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State manufacturers make plans to battle pandemic

Molly Hulsey //March 24, 2020//

State manufacturers make plans to battle pandemic

Molly Hulsey //March 24, 2020//

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Even as they wait for the Trump administration’s enforcement of the Defense Production Act, S.C. manufacturers Pharmaceutical Associates Inc. and QM Group are gearing up to provide critical medical supplies amid the COVID-19 pandemic.

The act, invoked on March 18, vests the president with the power to prioritize the production of critical goods during a national security threat.

Orangeburgƒ??s QM plans to use plastic-molding capabilities to produce parts for ventilators, hospital beds and other critical needs items. (Photo/Provided)President Donald Trump has yet to enforce the act, despite prompting from national medical organizations, but Peter Navarro, the administration’s trade and manufacturing policy director, asserted that a number of private companies have volunteered to produce and donate critical goods during a nationally broadcast news conference on Sunday.

“The Defense Production Act has given me quiet leverage,” Navarro said. What we have seen with this outpouring of volunteers from private enterprise, we are getting what we need without putting the heavy hand of government down.

survey of the National Manufacturers Association requested by Trump surged through South Carolina’s economic development networks last week, prompting manufacturers to disclose their production capabilities for critical needs components. Needed supplies include parts for respirators, face masks, test kits and vital sign monitors.

The S.C. Economic Developers' Association, SCBio, Greenville Area Development Corp. and Orangeburg County Development Commission, among other state economic development leaders, forwarded the survey to hundreds of industry partners. SCBio also shared a request from Thornton Kirby, president  and CEO of the S.C. Hospital Association, for manufacturers to report personal protection equipment production capabilities.

“Manufacturers are positioned to help. Those that can, I have no doubt, will,” said Erin Ford, executive vice president of SCBio. “In South Carolina, we take care of each other, so I have no doubt that leadership at the life science organizations will do so if they are able to. We have an innovative culture, so even if it is not apparent at first blush, it is something that people will be working on.”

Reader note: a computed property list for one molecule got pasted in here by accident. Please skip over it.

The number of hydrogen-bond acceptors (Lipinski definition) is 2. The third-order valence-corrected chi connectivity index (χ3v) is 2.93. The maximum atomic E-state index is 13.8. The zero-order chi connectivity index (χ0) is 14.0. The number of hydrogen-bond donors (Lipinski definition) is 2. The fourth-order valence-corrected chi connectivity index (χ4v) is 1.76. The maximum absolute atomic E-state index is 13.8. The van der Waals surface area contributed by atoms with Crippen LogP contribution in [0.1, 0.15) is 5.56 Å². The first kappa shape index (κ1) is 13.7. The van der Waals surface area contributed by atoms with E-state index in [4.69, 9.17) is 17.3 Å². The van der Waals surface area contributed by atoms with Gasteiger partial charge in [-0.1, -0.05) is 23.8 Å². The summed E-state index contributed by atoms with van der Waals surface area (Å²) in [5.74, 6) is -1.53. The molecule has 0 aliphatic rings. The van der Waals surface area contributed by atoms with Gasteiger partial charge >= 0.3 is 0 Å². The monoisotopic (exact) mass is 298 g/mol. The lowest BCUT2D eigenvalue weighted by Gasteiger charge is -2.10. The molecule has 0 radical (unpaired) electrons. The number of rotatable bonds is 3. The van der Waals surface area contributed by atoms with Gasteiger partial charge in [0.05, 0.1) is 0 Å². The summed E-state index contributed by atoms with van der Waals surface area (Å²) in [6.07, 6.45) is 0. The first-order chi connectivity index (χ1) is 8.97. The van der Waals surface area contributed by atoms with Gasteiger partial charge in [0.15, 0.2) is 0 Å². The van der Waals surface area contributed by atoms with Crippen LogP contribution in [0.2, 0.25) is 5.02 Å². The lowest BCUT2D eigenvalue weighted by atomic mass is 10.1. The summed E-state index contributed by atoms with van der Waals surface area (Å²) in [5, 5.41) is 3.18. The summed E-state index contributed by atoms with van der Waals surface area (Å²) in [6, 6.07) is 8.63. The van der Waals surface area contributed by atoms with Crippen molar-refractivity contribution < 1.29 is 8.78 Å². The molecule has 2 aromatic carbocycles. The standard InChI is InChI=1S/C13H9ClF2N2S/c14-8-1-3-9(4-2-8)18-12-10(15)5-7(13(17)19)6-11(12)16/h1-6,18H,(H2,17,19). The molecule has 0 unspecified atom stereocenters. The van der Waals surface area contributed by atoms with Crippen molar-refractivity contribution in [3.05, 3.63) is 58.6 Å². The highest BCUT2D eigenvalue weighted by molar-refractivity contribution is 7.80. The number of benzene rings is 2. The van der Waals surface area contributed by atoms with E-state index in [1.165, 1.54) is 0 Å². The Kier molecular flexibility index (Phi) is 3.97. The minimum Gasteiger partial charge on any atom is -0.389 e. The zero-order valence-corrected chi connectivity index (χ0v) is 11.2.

Greenville’s Pharmaceutical Associates Inc. may not be able to donate respirator components or face masks, but it does produce pharmaceuticals like acetaminophen and ibuprofen. These pharmaceuticals, along with others that ease flulike symptoms, have seen demand spike, according to Blaise Winch, PAI’s supply chain director.

“We’re looking for the opportunity, if it presents itself, to donate some of our products if they’re in need, whether its locally or nationally. We’re just waiting to get some specifics back about what types of products that we could potentially provide for whoever needs them,” Winch said.

QM Group, a plastic-injection mold company based in Orangeburg County, had been alerted to the request by Gregg Robinson, executive director of the Orangeburg County Development Commission. QM Group has since confirmed that it has the capacity to produce plastics components and molds for critical items including ventilators, masks, beds, respirators, medical packaging, vital sign monitors and over-the-shoe protection.

“Even though we do not produce these types of products, we do have the technology available to produce the molds and tooling for this product in a handful of weeks,” said Mike Newman, technical sales director of QM.  He says the plant has immediate capacity in its injection molding, thermoforming and mold-building departments.

“At this point in time, it’s really about the human touch here and doing what is right for the everyone in this time of crisis," Newman said.

The plant could produce more than 200,000 to 250,000 units per week, depending on resource availability and tool capacity, according to Newman.

“It’s an all-hands-on-deck approach from the federal government down to the local level,” Robinson said. “If this epidemic continues to track and pattern in the same path that it is, then we are going to retool and provide the medical and/or equipment needs to combat the virus. If we have learned anything from (Gov. Andrew) Cuomo in New York, it is that we have got to look at it. These are unprecedented times and it takes unprecedented measures.”